Every morning when I sit up to plan for the food to be prepared, seldom we do I realize that there are millions of people who are less fortunate even to have a proper one time meal. Why? This is because food, like many other things is unequally distributed throughout the world.
Since centuries, there is the struggle for enough food. Back in primitive days, the first task of the human beings was for the search for food. But now the reason is totally different. Malnutrition occurs due to lack of essential nutrients, resulting in poorer health, may be caused by a number of conditions or circumstances.
Poor nutrition due to an insufficient, poorly balanced diet, faulty digestion or poor utilization of food is known as malnutrition. It is not only insufficient intake of nutrients but can also occur when an individual is getting excessive nutrients as well. In many developing countries chronic malnutrition is widespread.
This could be simply because people do not have enough food to eat. Often you get to see that in more wealthy industrialized nations, malnutrition is usually caused due to poor diet, mental health problems, mobility problems, digestive disorders and stomach conditions.
We humans need a wide variety of nutrients to supply essential energy that includes protein, vitamins and minerals. Even if any one of these nutrients is deficient in person’s diet, he/ she may suffer from malnutrition. Malnutrition also occurs when there is an imbalance of energy and protein in an individual’s diet.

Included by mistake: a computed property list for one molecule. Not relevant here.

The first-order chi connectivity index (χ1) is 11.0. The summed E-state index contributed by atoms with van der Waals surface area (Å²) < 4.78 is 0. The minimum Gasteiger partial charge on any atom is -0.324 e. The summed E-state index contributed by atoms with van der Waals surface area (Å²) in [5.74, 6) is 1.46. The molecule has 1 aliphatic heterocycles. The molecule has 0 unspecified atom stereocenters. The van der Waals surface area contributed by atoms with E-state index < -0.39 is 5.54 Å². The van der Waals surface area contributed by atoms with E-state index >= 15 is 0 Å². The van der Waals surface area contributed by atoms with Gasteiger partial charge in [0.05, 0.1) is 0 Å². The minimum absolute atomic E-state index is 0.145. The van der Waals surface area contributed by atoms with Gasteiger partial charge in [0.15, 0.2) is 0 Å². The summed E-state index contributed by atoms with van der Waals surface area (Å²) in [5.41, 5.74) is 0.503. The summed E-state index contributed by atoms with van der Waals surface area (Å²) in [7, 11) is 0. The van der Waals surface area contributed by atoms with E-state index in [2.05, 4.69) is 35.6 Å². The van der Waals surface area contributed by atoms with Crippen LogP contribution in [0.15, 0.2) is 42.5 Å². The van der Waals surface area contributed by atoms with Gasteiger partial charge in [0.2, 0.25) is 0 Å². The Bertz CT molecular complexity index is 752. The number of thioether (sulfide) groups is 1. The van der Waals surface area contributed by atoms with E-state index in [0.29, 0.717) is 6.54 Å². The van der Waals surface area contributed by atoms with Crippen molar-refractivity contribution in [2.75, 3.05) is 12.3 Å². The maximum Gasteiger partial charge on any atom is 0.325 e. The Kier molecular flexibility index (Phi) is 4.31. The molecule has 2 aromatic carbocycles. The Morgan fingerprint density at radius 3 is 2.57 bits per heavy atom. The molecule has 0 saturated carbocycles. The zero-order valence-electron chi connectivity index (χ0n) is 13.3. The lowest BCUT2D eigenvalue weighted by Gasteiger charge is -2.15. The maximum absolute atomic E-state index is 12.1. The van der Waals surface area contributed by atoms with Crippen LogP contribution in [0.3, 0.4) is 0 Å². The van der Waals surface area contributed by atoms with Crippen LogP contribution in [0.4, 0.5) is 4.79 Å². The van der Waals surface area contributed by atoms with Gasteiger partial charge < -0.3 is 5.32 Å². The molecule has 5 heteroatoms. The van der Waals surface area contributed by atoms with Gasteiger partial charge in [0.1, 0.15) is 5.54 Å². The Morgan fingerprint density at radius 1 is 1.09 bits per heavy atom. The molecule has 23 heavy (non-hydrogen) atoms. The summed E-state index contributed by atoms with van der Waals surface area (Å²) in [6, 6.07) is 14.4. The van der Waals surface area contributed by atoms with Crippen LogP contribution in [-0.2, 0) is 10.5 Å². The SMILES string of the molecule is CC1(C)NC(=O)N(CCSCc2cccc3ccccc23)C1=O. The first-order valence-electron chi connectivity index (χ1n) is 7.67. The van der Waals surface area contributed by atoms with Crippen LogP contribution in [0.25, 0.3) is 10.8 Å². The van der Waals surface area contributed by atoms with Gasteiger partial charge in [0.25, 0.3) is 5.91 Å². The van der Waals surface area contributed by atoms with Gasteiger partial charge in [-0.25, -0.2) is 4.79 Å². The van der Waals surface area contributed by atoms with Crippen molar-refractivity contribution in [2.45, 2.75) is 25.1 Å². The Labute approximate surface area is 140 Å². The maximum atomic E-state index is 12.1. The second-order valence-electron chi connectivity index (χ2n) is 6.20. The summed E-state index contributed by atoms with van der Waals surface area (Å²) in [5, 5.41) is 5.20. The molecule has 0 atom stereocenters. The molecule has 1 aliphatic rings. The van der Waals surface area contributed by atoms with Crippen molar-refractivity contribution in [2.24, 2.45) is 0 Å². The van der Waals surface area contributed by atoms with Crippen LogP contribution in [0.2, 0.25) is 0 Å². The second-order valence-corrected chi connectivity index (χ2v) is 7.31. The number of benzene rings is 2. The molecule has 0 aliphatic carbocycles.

The body may become unable to absorb the nutrients it requires to function properly. For example, if a child is suffering from energy and protein malnutrition, they will most likely have deficiencies in iron, calcium and other vitamins and minerals.
Some of the major factors that could cause Malnutrition in India are: Illiteracy Poverty Low per capita income Low social status of Indian women Lack of knowledge Lack of knowledge about government programs Not good hygiene practice Malnutrition affects usually those individuals who are dependent on others for their nourishment like infants, children, elderly people and prisoners.
Mentally disabled or ill because they are not aware of what to eat or people who are suffering from tuberculosis, eating disorders, cancer etc or who have undergone surgical procedures are susceptible to interferences with appetite or food uptake which can lead to malnutrition.
Specific actions to be taken to increase the impact for nutrition: Feeding practices and behavior: Encouraging exclusive breafeeding up to 6 months of age and continued breastfeeding together with appropriate and nutritious food up to 2 years of age and beyond.
Fortification of foods: Enabling access to nutrients through incorporating them into foods Micronutrient supplementation: Direct provision of extra nutrients Treatment of acute malnutrition: Enabling persons with moderate and severe malnutrition to access effective treatment.
Clean water and sanitation: improving access to reduce infection and disease. However, the objective is to improve the overall health of the community. The problem of the in a equate nutrition can only be adequately tackled by the close co-operation and co-ordination of effort between administrators, elected representatives of the people, voluntary organizations, international bodies and ultimately by the people themselves.
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